Timothy Hay vs Meadow Hay – What is the difference between Timothy Hay and Meadow Hay?

We all know that hay is essential to Guinea pigs’ dental and digestive health.

But how much do we know about the types of hay that we feed?

Today we are examining the basic differences between Timothy Hay and Meadow Hay.



A perennial grass, Phleum pratense, of temperate regions, having erect stiff stems and cylindrical flower spikes: grown for hay and pasture.

Collins English Dictionary. Copyright © HarperCollins Publishers

Timothy Hay

  • Timothy Hay is made from Timothy Grass.
  • Timothy Grass is a tall stalky grass characterised by its furry ‘cat-tails’ and broad leaves.

Details Showing bulbous base and brown leaf sheaths Prof. Dr. Otto Wilhelm Thomé Flora von Deutschland, Österreich und der Schweiz 1885, Gera, Germany. Public domain.

  • It is said to be named after Timothy Hanson, a farmer who introduced Timothy Hay to the southern states of the US.
  • Up until reasonably recently it was quite unusual to find bags of Timothy Hay in UK pet shops.
  • The Timothy Hay you could find was imported and rather expensive.
  • Fortunately, in recent years Timothy Hay has become far more readily available in the UK.
  • Due to it’s stalkiness Timothy Hay is particularly high in fibre.
  • Timothy Hay is probably the best choice if you (or your pigs) desire a uniformed stalky consistency but does tend to remain slightly more expensive.




An area of grassland, often used for hay or for grazing of animals

Collins English Dictionary. Copyright © HarperCollins Publishers

Meadow hay

  • Meadow Hay mainly consists of native soft stemmed pasture grasses.
  • Containing more leaf than Timothy; Meadow hay tends to have a softer overall texture.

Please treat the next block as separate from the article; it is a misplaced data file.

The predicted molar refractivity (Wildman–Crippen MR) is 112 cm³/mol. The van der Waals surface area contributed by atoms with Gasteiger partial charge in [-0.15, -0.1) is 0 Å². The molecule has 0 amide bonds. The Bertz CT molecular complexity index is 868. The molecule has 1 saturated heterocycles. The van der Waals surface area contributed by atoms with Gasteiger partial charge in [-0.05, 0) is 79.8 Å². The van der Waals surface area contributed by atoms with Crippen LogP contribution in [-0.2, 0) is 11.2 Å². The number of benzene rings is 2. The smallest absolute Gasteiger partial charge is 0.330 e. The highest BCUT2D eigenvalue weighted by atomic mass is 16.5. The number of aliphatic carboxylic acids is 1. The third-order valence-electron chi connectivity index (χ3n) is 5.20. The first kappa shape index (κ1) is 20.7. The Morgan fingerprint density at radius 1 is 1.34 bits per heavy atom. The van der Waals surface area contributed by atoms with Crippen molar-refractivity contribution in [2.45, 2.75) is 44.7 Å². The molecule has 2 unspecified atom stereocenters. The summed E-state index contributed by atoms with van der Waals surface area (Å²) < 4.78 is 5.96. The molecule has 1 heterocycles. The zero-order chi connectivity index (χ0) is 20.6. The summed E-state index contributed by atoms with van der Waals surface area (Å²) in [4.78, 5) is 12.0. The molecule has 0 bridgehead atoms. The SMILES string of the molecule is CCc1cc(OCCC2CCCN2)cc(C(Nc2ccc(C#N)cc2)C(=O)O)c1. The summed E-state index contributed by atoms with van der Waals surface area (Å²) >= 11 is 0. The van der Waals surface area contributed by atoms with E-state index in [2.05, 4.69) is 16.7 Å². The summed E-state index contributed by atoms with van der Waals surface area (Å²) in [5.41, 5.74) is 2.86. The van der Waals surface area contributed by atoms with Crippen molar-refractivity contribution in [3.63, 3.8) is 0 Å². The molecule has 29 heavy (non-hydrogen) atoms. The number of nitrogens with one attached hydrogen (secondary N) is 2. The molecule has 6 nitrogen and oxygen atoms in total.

• Some Meadow hay contains edible plants other than grass.
  • This can include plants such as dandelions, thistles, daisies and even cornflowers.


  • Some Guinea Pigs love these added extras whereas others look at them as inconvenient alien invaders, best left ignored.
  • If you are fortunate to live near farmland, you may be able to purchase large (about 15kg) bales of Meadow Hay for the price of a bag of “pet hay”.
  • This is great news if you have a lot of Guinea Pigs (and the space to store a bale!).
  • However; to get the best quality for your Guinea Pigs ensure you ask for “horse” hay, not “cattle” hay.
  • Meadow hay is less predictable in content than Timothy but being softer makes it far more pleasant to forage and/or make into a bed.

So which is best?

  • I personally feel that both Meadow and Timothy hays are great choices to feed Guinea Pigs.
  • Both provide vital fibre for digestion and lots of chewing opportunities to keep open-rooted teeth in good health.
  • From reading and reviewing a fair amount of hay; I’ve noticed the following hay facts regardless of type:
  1. The greener the hay is, the higher the levels of calcium and vitamin C are.
  2. The browner and stalkier the hay is, the higher the levels of fibre and vitamin D are.
  3. 1st cut hay tends to be stalkier and harder than 2nd cut. This is because spring conditions lead to thicker stems/stalks.
  4. 2nd cut hay is softer and leafier.
  5. Colour is largely decided by drying process. Many commercial hays are now rapidly dried to retain colour.
  • The nutritional content is generally only relevant if you know that your Guinea Pigs have a particular problem. E.g. If they are prone to bladder sludge they may benefit from a low calcium hay.
  • The overall quality of the hay, is; in my option, far more important than the type of hay.
  • I want the Squidgypigs‘ hay to be clean, not mouldy and with minimal dust.
  • When buying pet hay this should be a minimal standard, not a privilege.
  • However, with these requirements in mind; as long as any potential hay meets this requirement I am happy to feed it to the Squidgypigs.
  • I believe that feeding a variety of good quality feeding hay is beneficial because it prevents boredom and pickiness.

  • Whether you choose to feed Meadow Hay or Timothy Hay; the most important thing you can do is feed a hay suited to the needs and requirements of your Guinea Pigs.


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